Do I understand that? In a feeble way, a balloon-of-argument-brushing-against-my-earthbound-mind-before floating-on-up kind of way.

What I appreciate from this is that for once (and for all, if I can hang onto  Thomas’s kind of faith), I could hit the pause button on my interminable and exhausting mental circling, “what am I? what’s my purpose? what am I doing?” Because if there’s really only one thing that exists on its own, that provides, that IS, its own meaning, I can take a break from frantically trying to figure out, seek, impose, meaning on my own life. If Thomas’s God exists, and I dare you to try to argue (with Thomas) otherwise, we, each one of us, even me, have meaning already.

That takes a lot of pressure off my day.

P.S. You do know, don’t you, that Catholics don’t pray TO saints, ie confuse them with the divine. They ask saints to pray FOR them.





How do you eat apples? Are you a peeler? Or, like me, do you eat every shred, skin and all, and feel cheated if some zealous hostess has removed it? (In a pinch, I’ve been known to eat carrots straight out of the bag, with a little hasty rinse. Confessions of a carrot addict: topic for another post.)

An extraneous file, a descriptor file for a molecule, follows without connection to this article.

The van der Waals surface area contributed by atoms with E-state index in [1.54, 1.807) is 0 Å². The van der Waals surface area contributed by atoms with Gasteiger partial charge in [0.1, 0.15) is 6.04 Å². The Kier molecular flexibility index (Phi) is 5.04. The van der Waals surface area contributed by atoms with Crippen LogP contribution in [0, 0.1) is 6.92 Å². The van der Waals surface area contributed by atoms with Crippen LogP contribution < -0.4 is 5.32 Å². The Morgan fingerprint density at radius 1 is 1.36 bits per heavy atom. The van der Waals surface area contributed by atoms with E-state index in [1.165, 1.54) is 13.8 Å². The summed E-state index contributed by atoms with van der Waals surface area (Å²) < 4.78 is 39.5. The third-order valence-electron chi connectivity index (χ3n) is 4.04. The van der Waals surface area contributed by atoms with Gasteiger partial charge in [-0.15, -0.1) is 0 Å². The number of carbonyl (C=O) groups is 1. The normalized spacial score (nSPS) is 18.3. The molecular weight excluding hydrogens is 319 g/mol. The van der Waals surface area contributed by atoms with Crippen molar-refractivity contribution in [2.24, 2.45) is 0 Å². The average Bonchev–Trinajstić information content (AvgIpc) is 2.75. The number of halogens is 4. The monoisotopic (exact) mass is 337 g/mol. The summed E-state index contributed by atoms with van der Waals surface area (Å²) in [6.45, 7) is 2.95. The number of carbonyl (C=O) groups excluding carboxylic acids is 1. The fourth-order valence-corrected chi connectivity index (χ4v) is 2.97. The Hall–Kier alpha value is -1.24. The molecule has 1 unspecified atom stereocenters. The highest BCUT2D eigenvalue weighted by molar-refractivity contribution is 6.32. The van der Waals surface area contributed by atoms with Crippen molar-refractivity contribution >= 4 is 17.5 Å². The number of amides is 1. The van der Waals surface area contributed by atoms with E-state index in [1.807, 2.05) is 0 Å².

It takes effort to peel away skin, yes? Remember that gruesome description in Jan Karon’s first Father Tim novel about the woman in the burn unit whose scarring skin had to be sliced off, infinitesimal layer at a time, in a procedure known to make the staunchest nurse blanch?mitford book

That’s how hard I think it can be to correct depression on your own. Nearly impossible, that is, because that dark, “nothing-works-out, I’m-no-good, there’s-no-point” sensation can take over the veritable soul. Become one’s very being, and how hard it is to step outside that?

There are apparently apps that help you replace negative thoughts with positive ones. Hello? If it were that easy, don’t you think I’d be the Joan Rivers of the cove by now?